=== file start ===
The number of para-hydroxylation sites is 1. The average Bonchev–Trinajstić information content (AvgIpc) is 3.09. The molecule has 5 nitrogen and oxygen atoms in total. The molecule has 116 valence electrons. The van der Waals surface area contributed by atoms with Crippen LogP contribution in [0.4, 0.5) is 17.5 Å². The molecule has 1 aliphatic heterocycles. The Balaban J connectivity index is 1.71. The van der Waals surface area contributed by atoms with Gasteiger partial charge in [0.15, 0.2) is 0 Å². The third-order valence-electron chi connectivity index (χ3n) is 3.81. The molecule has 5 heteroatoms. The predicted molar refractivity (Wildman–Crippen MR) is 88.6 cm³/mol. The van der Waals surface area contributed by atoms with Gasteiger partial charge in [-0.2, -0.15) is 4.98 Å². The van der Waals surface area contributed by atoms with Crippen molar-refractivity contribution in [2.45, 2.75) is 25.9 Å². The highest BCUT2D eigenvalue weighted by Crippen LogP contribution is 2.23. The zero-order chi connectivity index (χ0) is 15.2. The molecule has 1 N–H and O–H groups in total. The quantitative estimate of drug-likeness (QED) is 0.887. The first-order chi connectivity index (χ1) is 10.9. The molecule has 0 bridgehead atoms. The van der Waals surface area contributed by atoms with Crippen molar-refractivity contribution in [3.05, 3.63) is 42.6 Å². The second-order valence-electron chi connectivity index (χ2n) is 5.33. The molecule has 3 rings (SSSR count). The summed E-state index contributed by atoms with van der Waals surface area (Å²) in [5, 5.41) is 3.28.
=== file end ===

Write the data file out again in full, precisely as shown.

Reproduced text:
The number of para-hydroxylation sites is 1. The average Bonchev–Trinajstić information content (AvgIpc) is 3.09. The molecule has 5 nitrogen and oxygen atoms in total. The molecule has 116 valence electrons. The van der Waals surface area contributed by atoms with Crippen LogP contribution in [0.4, 0.5) is 17.5 Å². The molecule has 1 aliphatic heterocycles. The Balaban J connectivity index is 1.71. The van der Waals surface area contributed by atoms with Gasteiger partial charge in [0.15, 0.2) is 0 Å². The third-order valence-electron chi connectivity index (χ3n) is 3.81. The molecule has 5 heteroatoms. The predicted molar refractivity (Wildman–Crippen MR) is 88.6 cm³/mol. The van der Waals surface area contributed by atoms with Gasteiger partial charge in [-0.2, -0.15) is 4.98 Å². The van der Waals surface area contributed by atoms with Crippen molar-refractivity contribution in [2.45, 2.75) is 25.9 Å². The highest BCUT2D eigenvalue weighted by Crippen LogP contribution is 2.23. The zero-order chi connectivity index (χ0) is 15.2. The molecule has 1 N–H and O–H groups in total. The quantitative estimate of drug-likeness (QED) is 0.887. The first-order chi connectivity index (χ1) is 10.9. The molecule has 0 bridgehead atoms. The van der Waals surface area contributed by atoms with Crippen molar-refractivity contribution in [3.05, 3.63) is 42.6 Å². The second-order valence-electron chi connectivity index (χ2n) is 5.33. The molecule has 3 rings (SSSR count). The summed E-state index contributed by atoms with van der Waals surface area (Å²) in [5, 5.41) is 3.28.